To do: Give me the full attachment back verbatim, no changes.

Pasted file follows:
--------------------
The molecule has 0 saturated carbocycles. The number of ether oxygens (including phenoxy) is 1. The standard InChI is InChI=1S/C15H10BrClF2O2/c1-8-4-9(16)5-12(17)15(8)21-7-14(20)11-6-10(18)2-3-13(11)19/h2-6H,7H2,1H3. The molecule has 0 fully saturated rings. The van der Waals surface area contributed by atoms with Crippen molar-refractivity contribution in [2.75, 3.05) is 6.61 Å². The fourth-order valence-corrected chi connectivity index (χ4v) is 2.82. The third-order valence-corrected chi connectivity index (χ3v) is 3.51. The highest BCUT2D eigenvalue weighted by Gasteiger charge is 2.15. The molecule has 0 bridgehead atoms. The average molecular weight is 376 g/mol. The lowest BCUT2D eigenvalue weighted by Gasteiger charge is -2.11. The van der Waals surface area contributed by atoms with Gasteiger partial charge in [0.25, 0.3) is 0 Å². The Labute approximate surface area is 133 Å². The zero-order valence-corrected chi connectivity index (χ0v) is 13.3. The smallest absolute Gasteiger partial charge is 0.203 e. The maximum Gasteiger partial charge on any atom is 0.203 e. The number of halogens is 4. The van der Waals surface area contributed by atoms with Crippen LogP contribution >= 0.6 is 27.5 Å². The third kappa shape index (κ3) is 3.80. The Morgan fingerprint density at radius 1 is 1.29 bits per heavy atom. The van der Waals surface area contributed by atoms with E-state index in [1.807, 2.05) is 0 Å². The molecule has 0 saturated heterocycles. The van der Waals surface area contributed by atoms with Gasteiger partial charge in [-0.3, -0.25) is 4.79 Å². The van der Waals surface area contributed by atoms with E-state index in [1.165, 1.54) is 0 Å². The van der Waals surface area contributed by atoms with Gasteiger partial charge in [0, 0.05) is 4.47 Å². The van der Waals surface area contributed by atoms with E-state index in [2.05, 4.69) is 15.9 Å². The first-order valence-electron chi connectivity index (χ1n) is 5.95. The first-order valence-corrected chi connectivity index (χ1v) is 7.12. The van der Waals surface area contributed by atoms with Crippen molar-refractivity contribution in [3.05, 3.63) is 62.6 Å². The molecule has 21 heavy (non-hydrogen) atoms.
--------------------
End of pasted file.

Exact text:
The molecule has 0 saturated carbocycles. The number of ether oxygens (including phenoxy) is 1. The standard InChI is InChI=1S/C15H10BrClF2O2/c1-8-4-9(16)5-12(17)15(8)21-7-14(20)11-6-10(18)2-3-13(11)19/h2-6H,7H2,1H3. The molecule has 0 fully saturated rings. The van der Waals surface area contributed by atoms with Crippen molar-refractivity contribution in [2.75, 3.05) is 6.61 Å². The fourth-order valence-corrected chi connectivity index (χ4v) is 2.82. The third-order valence-corrected chi connectivity index (χ3v) is 3.51. The highest BCUT2D eigenvalue weighted by Gasteiger charge is 2.15. The molecule has 0 bridgehead atoms. The average molecular weight is 376 g/mol. The lowest BCUT2D eigenvalue weighted by Gasteiger charge is -2.11. The van der Waals surface area contributed by atoms with Gasteiger partial charge in [0.25, 0.3) is 0 Å². The Labute approximate surface area is 133 Å². The zero-order valence-corrected chi connectivity index (χ0v) is 13.3. The smallest absolute Gasteiger partial charge is 0.203 e. The maximum Gasteiger partial charge on any atom is 0.203 e. The number of halogens is 4. The van der Waals surface area contributed by atoms with Crippen LogP contribution >= 0.6 is 27.5 Å². The third kappa shape index (κ3) is 3.80. The Morgan fingerprint density at radius 1 is 1.29 bits per heavy atom. The van der Waals surface area contributed by atoms with E-state index in [1.807, 2.05) is 0 Å². The molecule has 0 saturated heterocycles. The van der Waals surface area contributed by atoms with Gasteiger partial charge in [-0.3, -0.25) is 4.79 Å². The van der Waals surface area contributed by atoms with E-state index in [1.165, 1.54) is 0 Å². The van der Waals surface area contributed by atoms with Gasteiger partial charge in [0, 0.05) is 4.47 Å². The van der Waals surface area contributed by atoms with E-state index in [2.05, 4.69) is 15.9 Å². The first-order valence-electron chi connectivity index (χ1n) is 5.95. The first-order valence-corrected chi connectivity index (χ1v) is 7.12. The van der Waals surface area contributed by atoms with Crippen molar-refractivity contribution in [3.05, 3.63) is 62.6 Å². The molecule has 21 heavy (non-hydrogen) atoms.